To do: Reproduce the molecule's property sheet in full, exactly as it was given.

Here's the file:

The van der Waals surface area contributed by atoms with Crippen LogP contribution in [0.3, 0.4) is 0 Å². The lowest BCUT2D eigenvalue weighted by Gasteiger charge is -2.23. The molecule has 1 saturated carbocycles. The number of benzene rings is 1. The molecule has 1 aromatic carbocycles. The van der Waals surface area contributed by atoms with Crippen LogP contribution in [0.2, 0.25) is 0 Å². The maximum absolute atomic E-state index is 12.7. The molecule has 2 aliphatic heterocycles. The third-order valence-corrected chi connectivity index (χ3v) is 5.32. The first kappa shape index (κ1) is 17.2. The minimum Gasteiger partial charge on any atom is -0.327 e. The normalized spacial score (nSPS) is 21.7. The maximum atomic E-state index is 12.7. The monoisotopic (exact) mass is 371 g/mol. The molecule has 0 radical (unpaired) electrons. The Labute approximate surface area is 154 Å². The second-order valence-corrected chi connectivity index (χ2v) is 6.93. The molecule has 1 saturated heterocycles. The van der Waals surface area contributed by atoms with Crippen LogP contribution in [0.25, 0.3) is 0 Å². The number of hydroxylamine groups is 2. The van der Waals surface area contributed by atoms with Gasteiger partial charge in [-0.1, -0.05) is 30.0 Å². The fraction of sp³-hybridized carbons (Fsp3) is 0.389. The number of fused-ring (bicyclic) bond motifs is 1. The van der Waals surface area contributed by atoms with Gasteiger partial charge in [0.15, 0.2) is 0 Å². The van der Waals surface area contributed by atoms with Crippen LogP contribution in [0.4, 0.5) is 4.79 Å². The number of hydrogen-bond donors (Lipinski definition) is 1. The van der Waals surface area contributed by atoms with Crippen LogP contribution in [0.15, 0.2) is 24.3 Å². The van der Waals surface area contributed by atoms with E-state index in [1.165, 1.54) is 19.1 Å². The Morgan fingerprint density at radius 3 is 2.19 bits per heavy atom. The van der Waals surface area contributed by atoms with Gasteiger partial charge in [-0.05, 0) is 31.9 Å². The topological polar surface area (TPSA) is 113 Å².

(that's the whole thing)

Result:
The van der Waals surface area contributed by atoms with Crippen LogP contribution in [0.3, 0.4) is 0 Å². The lowest BCUT2D eigenvalue weighted by Gasteiger charge is -2.23. The molecule has 1 saturated carbocycles. The number of benzene rings is 1. The molecule has 1 aromatic carbocycles. The van der Waals surface area contributed by atoms with Crippen LogP contribution in [0.2, 0.25) is 0 Å². The maximum absolute atomic E-state index is 12.7. The molecule has 2 aliphatic heterocycles. The third-order valence-corrected chi connectivity index (χ3v) is 5.32. The first kappa shape index (κ1) is 17.2. The minimum Gasteiger partial charge on any atom is -0.327 e. The normalized spacial score (nSPS) is 21.7. The maximum atomic E-state index is 12.7. The monoisotopic (exact) mass is 371 g/mol. The molecule has 0 radical (unpaired) electrons. The Labute approximate surface area is 154 Å². The second-order valence-corrected chi connectivity index (χ2v) is 6.93. The molecule has 1 saturated heterocycles. The van der Waals surface area contributed by atoms with Crippen LogP contribution in [0.25, 0.3) is 0 Å². The number of hydroxylamine groups is 2. The van der Waals surface area contributed by atoms with Gasteiger partial charge in [-0.1, -0.05) is 30.0 Å². The fraction of sp³-hybridized carbons (Fsp3) is 0.389. The number of fused-ring (bicyclic) bond motifs is 1. The van der Waals surface area contributed by atoms with Gasteiger partial charge in [0.15, 0.2) is 0 Å². The van der Waals surface area contributed by atoms with Crippen LogP contribution in [0.4, 0.5) is 4.79 Å². The number of hydrogen-bond donors (Lipinski definition) is 1. The van der Waals surface area contributed by atoms with Crippen LogP contribution in [0.15, 0.2) is 24.3 Å². The van der Waals surface area contributed by atoms with E-state index in [1.165, 1.54) is 19.1 Å². The Morgan fingerprint density at radius 3 is 2.19 bits per heavy atom. The van der Waals surface area contributed by atoms with Gasteiger partial charge in [-0.05, 0) is 31.9 Å². The topological polar surface area (TPSA) is 113 Å².